As we rode inside the gate, a plump lady ran towards us and asked us “How many hours?” All night was the answer. I had my own girl with me otherwise she would have supplied the lady for the night as well. The whorehouse was” homey” and cheap, and we had our own private garage. We rented a pink room with hardwired speakers that played love songs all night. It even had a sighting window with light in it for peep show I suppose. Now that we had our room, we went back into town to email Claudio our address and GPS coordinates for the next day, and on the way back the clutch cable broke. Again. Thankfully, I had a spare bare cable which barely worked with some heavy modification. When I closed my eyes it was 2 am already.
Much of the area looked liked Mars, with no humidity or even a cloud in sight. That’s why 14 European countries got together, and built the largest and most impressive observatory on earth in the middle of the Atacama Desert. The European Southern Observatory (ESO) or the Paranal is the one and only in the world, and we had the privilege to visit it. The last James Bond movie was actually shot there, and if that wasn’t enough to persuade us to go there, we were offered to stay at the observatory overnight, and would get a tour of the inside of the telescopes at night to see the far far away galaxies.
The roads to the observatory weren’t marked, and we had a hell of a time finding our way there. The sun burnt through my black riding gear and the engine felt like a million degrees in between my legs. We asked for directions three times, and every time they sent us on a wild goose chase. After much frustration, we finally found the road and started to climb high up in the desert until we could go no further.
Paranal’s remote location was selected due to the unique feature of being one of the least humid and driest places on earth which makes for ideal clear skies for the telescopes. While checking in and getting our ID badges, we were told that tourists could only visit on weekends but were not able to stay overnight or go up to the observatory at night. Being able to stay at the observatory where the workers and visiting astronomers stay was a pretty big deal. The site has many workshops and storage buildings clustered together. Towards the West is a large object that looks like a Frisbee or a giant UFO sitting on top of the earth. We descend down the path into the disc and found ourselves in a man-made oasis with tropical trees, birds, flowers, vines and a pool in the middle. Inside the bubble, there was a cafeteria that served delicious food, made by world class chefs, and the James Bond hotel consisted of three stories of bedrooms where the astronomers stayed. On the hill several kilometers above the bubble was the observatory.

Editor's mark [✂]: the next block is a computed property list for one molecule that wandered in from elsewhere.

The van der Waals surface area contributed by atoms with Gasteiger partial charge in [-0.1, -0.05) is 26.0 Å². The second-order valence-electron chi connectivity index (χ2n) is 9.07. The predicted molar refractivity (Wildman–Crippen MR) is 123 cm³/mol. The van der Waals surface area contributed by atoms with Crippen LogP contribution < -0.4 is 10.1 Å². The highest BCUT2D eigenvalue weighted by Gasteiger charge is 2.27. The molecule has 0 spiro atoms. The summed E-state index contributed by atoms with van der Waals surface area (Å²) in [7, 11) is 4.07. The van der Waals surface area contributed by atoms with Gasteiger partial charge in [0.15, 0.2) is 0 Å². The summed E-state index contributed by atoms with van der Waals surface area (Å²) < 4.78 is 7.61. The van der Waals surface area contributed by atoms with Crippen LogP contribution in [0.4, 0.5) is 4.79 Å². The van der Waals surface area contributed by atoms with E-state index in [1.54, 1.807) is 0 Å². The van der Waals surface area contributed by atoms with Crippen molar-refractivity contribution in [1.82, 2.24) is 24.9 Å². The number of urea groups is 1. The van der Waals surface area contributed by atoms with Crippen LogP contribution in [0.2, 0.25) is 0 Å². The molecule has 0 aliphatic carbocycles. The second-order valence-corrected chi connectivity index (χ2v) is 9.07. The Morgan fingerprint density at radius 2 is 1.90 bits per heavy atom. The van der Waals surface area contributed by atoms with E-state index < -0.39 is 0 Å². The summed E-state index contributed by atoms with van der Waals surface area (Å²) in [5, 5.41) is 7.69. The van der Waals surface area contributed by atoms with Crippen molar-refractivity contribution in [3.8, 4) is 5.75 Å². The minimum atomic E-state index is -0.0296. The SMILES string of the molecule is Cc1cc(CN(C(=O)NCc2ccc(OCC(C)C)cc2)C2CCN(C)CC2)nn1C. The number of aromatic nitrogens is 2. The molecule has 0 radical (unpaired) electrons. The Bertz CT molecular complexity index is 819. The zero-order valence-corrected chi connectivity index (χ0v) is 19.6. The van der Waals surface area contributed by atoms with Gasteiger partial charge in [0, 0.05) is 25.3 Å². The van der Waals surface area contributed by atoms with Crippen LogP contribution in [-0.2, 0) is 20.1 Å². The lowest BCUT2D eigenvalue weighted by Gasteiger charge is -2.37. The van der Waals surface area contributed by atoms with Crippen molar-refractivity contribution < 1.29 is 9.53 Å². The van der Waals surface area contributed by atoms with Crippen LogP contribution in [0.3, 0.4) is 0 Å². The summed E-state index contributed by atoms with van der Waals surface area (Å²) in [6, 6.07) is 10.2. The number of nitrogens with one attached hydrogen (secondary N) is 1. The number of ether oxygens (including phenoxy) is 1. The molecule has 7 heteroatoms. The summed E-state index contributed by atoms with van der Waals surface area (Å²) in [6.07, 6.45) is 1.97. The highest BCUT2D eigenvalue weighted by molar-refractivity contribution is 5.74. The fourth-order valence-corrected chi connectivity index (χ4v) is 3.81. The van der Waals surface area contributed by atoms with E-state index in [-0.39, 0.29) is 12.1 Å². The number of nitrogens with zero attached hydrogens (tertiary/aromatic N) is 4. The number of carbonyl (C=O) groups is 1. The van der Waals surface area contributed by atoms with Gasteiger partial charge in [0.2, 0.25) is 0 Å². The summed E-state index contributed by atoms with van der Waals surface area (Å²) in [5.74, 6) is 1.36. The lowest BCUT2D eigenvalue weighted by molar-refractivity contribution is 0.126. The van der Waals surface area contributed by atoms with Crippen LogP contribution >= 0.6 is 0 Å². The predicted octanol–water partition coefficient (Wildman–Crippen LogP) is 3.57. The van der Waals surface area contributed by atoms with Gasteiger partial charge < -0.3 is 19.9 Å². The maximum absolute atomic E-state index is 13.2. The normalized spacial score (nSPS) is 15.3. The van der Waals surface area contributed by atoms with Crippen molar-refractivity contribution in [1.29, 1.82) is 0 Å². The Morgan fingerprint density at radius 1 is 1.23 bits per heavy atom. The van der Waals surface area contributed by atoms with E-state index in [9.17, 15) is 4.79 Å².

Despite the amazing location, I had to put aside any thoughts of relaxation as the bike was in desperate need of some TLC. I was pleased that they had a workshop where I could change the bald rear tire and the oil. The kind mechanic gave me free oil and the complete use of his shop. I arrived at the Paranal on an empty tank, (gas stations are few and far between in the desert and getting lost three times to find the place didn’t help) and was grateful that they generously filled up my fuel tank as well. In the evening, we went up the hill with the group to look at the stars and the observatory. It was almost impossible to see any black sky due to the infinite number of brightly glittering stars. The view was truly spectacular. We went inside for a tour of the control room of the observatory and were able to see the image of a far-away star pulsating on the computer screen. However, frankly it was disappointing. We thought we were going to peer through the telescope and see many stars up close, but apparently they don’t do that. Computer screens are what they spend their time on, but it was a great experience nevertheless.